OK Orbital does some own work. But first stage engines and first stage tank are foreign. The Cygnus pressure vessel is foreign. Domestic is the second stage and the satellite bus that steers Cygnus,

Offline cscott

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Re: Barge launching legalities.
« Reply #9 on: 01/09/2015 09:11 AM »
Gotcha. Just surprising that the FAA would have jurisdiction in foreign countries or international waters just because the company is American.  It is also another example of a government agency clearly in the pocket of the organizations it is meant to regulate.

If you as an American launch a rocket from international waters and it lands on, say, North Korea, all the rest of us Americans are going to have to deal with the aftermath.  You don't stop being an American citizen just because you wander offshore.

Offline Jim

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Re: Barge launching legalities.
« Reply #10 on: 01/09/2015 11:50 AM »

Sure there is. Buy the Proton. Add 100% profit plus launch operations and you have an american rocket. Just look at what Orbital sciences is doing.

OK Orbital does some own work. But first stage engines and first stage tank are foreign. The Cygnus pressure vessel is foreign. Domestic is the second stage and the satellite bus that steers Cygnus,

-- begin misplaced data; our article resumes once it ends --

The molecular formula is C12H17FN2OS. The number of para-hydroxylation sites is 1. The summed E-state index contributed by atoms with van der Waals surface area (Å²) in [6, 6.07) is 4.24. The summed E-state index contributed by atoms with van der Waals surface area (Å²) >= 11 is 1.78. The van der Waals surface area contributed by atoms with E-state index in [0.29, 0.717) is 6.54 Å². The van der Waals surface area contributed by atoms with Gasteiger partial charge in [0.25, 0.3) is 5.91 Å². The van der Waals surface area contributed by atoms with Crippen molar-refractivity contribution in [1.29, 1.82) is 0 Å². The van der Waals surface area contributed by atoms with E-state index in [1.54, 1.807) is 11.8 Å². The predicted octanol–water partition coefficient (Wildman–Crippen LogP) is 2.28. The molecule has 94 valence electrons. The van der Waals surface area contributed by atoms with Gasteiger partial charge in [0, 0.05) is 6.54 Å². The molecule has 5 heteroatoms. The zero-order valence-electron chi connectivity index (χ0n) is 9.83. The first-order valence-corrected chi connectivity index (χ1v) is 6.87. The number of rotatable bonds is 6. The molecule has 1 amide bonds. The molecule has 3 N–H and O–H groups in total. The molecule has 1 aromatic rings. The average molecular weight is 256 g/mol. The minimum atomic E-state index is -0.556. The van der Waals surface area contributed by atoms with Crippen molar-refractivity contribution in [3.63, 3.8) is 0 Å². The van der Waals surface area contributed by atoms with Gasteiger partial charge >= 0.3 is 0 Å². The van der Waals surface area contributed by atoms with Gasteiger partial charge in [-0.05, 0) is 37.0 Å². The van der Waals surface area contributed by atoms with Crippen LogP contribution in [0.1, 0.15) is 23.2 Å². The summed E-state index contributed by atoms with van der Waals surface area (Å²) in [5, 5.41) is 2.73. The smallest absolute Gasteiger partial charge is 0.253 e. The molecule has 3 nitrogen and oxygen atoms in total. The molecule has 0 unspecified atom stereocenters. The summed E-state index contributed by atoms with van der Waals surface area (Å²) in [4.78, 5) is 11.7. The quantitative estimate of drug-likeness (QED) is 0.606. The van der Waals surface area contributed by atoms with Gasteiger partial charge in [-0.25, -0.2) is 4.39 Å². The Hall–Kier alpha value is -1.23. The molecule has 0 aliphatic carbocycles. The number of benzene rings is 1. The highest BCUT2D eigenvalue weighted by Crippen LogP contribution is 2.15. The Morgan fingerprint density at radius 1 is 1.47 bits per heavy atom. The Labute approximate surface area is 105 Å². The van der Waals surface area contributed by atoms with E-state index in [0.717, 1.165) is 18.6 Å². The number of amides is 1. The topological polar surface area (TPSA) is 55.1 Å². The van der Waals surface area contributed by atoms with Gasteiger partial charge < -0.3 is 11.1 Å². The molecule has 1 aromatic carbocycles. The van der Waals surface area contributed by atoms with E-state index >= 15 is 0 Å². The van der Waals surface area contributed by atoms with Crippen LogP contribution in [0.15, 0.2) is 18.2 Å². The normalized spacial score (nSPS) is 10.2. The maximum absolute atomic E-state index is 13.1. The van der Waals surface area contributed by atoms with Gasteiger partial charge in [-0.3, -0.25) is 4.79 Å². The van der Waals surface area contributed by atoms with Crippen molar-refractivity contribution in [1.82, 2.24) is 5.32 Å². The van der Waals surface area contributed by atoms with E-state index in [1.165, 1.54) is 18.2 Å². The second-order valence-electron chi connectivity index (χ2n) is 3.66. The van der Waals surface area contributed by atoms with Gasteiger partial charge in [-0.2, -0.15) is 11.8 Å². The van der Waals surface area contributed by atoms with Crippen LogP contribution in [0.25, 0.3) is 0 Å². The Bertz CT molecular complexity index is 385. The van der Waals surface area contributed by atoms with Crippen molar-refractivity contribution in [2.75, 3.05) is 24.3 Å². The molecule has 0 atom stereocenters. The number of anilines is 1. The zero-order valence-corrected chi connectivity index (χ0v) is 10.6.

No.  Antares is more than 50% American, that is why NASA can use it.   Cygnus doesn't matter, it is the spacecraft.  Anyways, Antares is launched from US soil.  The discuss is about license for launches not on US soil.

Offline Jim

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Re: Barge launching legalities.
« Reply #11 on: 01/09/2015 11:59 AM »
Gotcha. Just surprising that the FAA would have jurisdiction in foreign countries or international waters just because the company is American.  It is also another example of a government agency clearly in the pocket of the organizations it is meant to regulate.

Quite wrong, it is not such an example.    Totally off base and ridiculous. I don't know where you get that idea.  You didn't even know it was happening and then you assume that there is corruption.
There is no benefit to either organization if there were such an exchange of money. 

Offline guckyfan

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Re: Barge launching legalities.
« Reply #12 on: 01/09/2015 12:35 PM »
Cygnus doesn't matter, it is the spacecraft.

Are you serious?

Offline Jim

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Re: Barge launching legalities.
« Reply #13 on: 01/09/2015 12:39 PM »
Cygnus doesn't matter, it is the spacecraft.

Are you serious?